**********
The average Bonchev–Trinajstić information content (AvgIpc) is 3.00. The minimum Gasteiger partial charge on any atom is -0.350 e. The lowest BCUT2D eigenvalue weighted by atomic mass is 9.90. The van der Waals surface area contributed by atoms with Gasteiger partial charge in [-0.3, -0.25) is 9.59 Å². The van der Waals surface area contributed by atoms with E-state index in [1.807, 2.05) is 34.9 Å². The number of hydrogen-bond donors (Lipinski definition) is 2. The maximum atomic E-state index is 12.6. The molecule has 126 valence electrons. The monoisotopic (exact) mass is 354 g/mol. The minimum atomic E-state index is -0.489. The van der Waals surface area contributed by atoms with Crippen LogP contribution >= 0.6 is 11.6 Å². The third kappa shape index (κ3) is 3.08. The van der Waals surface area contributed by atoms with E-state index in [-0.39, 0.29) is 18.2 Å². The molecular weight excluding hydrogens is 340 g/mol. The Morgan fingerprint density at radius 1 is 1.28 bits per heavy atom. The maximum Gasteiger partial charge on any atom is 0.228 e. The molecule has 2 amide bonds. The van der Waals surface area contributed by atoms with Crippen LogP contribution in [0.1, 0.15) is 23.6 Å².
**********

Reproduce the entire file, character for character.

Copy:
The average Bonchev–Trinajstić information content (AvgIpc) is 3.00. The minimum Gasteiger partial charge on any atom is -0.350 e. The lowest BCUT2D eigenvalue weighted by atomic mass is 9.90. The van der Waals surface area contributed by atoms with Gasteiger partial charge in [-0.3, -0.25) is 9.59 Å². The van der Waals surface area contributed by atoms with E-state index in [1.807, 2.05) is 34.9 Å². The number of hydrogen-bond donors (Lipinski definition) is 2. The maximum atomic E-state index is 12.6. The molecule has 126 valence electrons. The monoisotopic (exact) mass is 354 g/mol. The minimum atomic E-state index is -0.489. The van der Waals surface area contributed by atoms with Crippen LogP contribution >= 0.6 is 11.6 Å². The third kappa shape index (κ3) is 3.08. The van der Waals surface area contributed by atoms with E-state index in [-0.39, 0.29) is 18.2 Å². The molecular weight excluding hydrogens is 340 g/mol. The Morgan fingerprint density at radius 1 is 1.28 bits per heavy atom. The maximum Gasteiger partial charge on any atom is 0.228 e. The molecule has 2 amide bonds. The van der Waals surface area contributed by atoms with Crippen LogP contribution in [0.1, 0.15) is 23.6 Å².